In light of current broadly accepted analyses that describe the current global wheat supply situation as adequate, even generous, to meet both domestic and export demand, the timing may not be favorable for voicing concern about future wheat sufficiency. Yet, recent disclosures by the world’s leading producer of corn seed stock about research aimed mainly at making the feed grain attractive for growing on land that has been devoted for years to wheat signal developments that may not be neglected. Indeed, that is particularly the case in a crop year like this when global wheat production, although off a bit from the prior year’s record, is of a size to allow for a generous carryover.

It was Michael K. Stern, vice-president of Monsanto Co., who told a BMO Capital Farm to Market Conference of the progress the company has made in producing drought resistant, short maturity corn that has become popular in Western and Eastern Europe as well as in Russia, where it is meant to replace acreage long planted to wheat. These hybrids were developed with the initial goal of replacing wheat in western Canada, but their success in the prairies opened opportunities in Europe.

Noting that Monsanto has identified Eastern Europe as a high growth area, Mr. Stern estimated that between Ukraine and Russia “there is about 30 million acres of corn opportunity.” That area planted in corn would be equal to creating another Brazil. He said that activity in this part of Europe resembles what happened in recent years in South and North Dakota, where corn replaced large swaths of wheat. ”As we drive productivity in corn, as we drive corn yields higher based on new germplasm, we’re seeing that shift from wheat acres to corn acres,” the executive said.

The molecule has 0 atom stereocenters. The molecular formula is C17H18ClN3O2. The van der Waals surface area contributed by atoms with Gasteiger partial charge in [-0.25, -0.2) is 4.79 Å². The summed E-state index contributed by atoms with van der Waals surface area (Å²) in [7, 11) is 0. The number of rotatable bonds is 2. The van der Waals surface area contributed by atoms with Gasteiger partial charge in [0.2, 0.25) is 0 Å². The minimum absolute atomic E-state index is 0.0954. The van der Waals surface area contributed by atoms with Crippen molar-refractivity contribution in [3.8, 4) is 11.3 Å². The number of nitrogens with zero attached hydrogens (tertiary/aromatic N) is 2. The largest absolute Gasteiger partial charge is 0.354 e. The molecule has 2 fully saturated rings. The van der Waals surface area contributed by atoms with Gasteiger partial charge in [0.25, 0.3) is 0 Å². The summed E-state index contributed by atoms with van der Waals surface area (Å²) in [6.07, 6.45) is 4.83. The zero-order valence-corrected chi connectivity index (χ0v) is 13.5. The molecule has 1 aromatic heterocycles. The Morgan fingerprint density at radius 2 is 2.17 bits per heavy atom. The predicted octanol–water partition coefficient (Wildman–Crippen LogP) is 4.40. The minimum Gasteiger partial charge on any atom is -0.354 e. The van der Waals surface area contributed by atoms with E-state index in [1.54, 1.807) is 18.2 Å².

Unnecessary as it may be to tell America’s grain-based foods industry what the shift from wheat has meant, recent events emphasize how much is at stake. Many reasons may be cited for the astounding premiums that Kansas City wheat futures (the only hard red winter contracts) have attained, but none is more important than the impact attributed to the shift out of wheat. Hardly anything says it better than the dominance of corn in Kansas. The reduced wheat presence in America, where it competes with the superior returns of both corn and soybeans, also reflects very small gains in wheat yield. This difficult situation would be exacerbated by similar shifts in Canada and Eastern Europe. Both are competitive suppliers to international markets, and any reduction in export availabilities could be a real setback.

Returns to U.S. corn farmers, which are measured by the U.S. Department of Agriculture, have been at $100 and higher per planted acre in four of the past six years. The peak corn return was an astounding $224 in 2011. These returns are calculated by deducting from the value of production total economic costs. Contrast these results with similar calculations for wheat where returns in only one of the past five years were even positive, and that was $40.70 per planted acre on the 2012 crop, or less than a fifth of corn’s peak. Corn’s gross value per planted acre in 2013 was $725, against $276 for wheat, while total costs were $676 and $312, respectively. On last year’s crop, the value of wheat production less total economic costs was a negative $25 per planted acre. Corn’s value fell in 2013, but was hugely superior at a positive $48.

For many years, corn’s higher yield was a problem for wheat in only a limited area where the two crops could both be grown and prices made the two grains competitive. What protection that gave wheat is being overwhelmed by new corn hybrids specifically bred to usurp wheat. That is a threat that can only be sensibly answered in one way — boosting the yield of wheat. For the present at least, this means genetically-modified wheat.